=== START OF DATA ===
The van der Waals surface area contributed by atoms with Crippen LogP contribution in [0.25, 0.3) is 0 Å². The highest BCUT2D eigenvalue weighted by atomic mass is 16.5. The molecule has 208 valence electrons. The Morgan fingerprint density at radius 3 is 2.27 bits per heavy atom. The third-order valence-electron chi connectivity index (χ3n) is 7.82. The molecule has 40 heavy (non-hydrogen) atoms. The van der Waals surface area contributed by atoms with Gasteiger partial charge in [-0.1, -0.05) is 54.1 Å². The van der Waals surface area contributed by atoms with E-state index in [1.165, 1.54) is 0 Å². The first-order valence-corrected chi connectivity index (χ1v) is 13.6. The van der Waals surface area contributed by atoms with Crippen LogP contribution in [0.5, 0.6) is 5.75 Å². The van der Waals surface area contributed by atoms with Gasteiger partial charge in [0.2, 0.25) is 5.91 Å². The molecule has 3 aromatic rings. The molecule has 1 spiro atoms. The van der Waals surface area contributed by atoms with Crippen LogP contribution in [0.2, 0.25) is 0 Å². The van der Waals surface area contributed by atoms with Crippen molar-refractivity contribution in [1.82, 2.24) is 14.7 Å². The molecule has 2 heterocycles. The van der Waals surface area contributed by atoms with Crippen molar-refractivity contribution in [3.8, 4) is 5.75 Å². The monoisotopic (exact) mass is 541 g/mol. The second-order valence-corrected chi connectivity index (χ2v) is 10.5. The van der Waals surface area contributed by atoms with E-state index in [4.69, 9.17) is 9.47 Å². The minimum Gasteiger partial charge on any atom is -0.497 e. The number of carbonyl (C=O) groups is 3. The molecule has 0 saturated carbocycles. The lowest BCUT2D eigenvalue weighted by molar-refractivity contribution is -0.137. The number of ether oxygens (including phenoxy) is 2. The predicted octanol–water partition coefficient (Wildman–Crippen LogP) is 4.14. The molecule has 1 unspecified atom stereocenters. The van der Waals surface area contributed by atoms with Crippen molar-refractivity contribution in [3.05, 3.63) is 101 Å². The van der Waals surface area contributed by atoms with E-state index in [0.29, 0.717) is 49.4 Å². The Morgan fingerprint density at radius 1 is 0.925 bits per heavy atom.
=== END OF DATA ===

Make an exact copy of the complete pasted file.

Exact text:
The van der Waals surface area contributed by atoms with Crippen LogP contribution in [0.25, 0.3) is 0 Å². The highest BCUT2D eigenvalue weighted by atomic mass is 16.5. The molecule has 208 valence electrons. The Morgan fingerprint density at radius 3 is 2.27 bits per heavy atom. The third-order valence-electron chi connectivity index (χ3n) is 7.82. The molecule has 40 heavy (non-hydrogen) atoms. The van der Waals surface area contributed by atoms with Gasteiger partial charge in [-0.1, -0.05) is 54.1 Å². The van der Waals surface area contributed by atoms with E-state index in [1.165, 1.54) is 0 Å². The first-order valence-corrected chi connectivity index (χ1v) is 13.6. The van der Waals surface area contributed by atoms with Crippen LogP contribution in [0.5, 0.6) is 5.75 Å². The van der Waals surface area contributed by atoms with Gasteiger partial charge in [0.2, 0.25) is 5.91 Å². The molecule has 3 aromatic rings. The molecule has 1 spiro atoms. The van der Waals surface area contributed by atoms with Crippen LogP contribution in [0.2, 0.25) is 0 Å². The van der Waals surface area contributed by atoms with Crippen molar-refractivity contribution in [1.82, 2.24) is 14.7 Å². The molecule has 2 heterocycles. The van der Waals surface area contributed by atoms with Crippen molar-refractivity contribution in [3.8, 4) is 5.75 Å². The monoisotopic (exact) mass is 541 g/mol. The second-order valence-corrected chi connectivity index (χ2v) is 10.5. The van der Waals surface area contributed by atoms with E-state index in [4.69, 9.17) is 9.47 Å². The minimum Gasteiger partial charge on any atom is -0.497 e. The number of carbonyl (C=O) groups is 3. The molecule has 0 saturated carbocycles. The lowest BCUT2D eigenvalue weighted by molar-refractivity contribution is -0.137. The number of ether oxygens (including phenoxy) is 2. The predicted octanol–water partition coefficient (Wildman–Crippen LogP) is 4.14. The molecule has 1 unspecified atom stereocenters. The van der Waals surface area contributed by atoms with Crippen molar-refractivity contribution in [3.05, 3.63) is 101 Å². The van der Waals surface area contributed by atoms with E-state index in [0.29, 0.717) is 49.4 Å². The Morgan fingerprint density at radius 1 is 0.925 bits per heavy atom.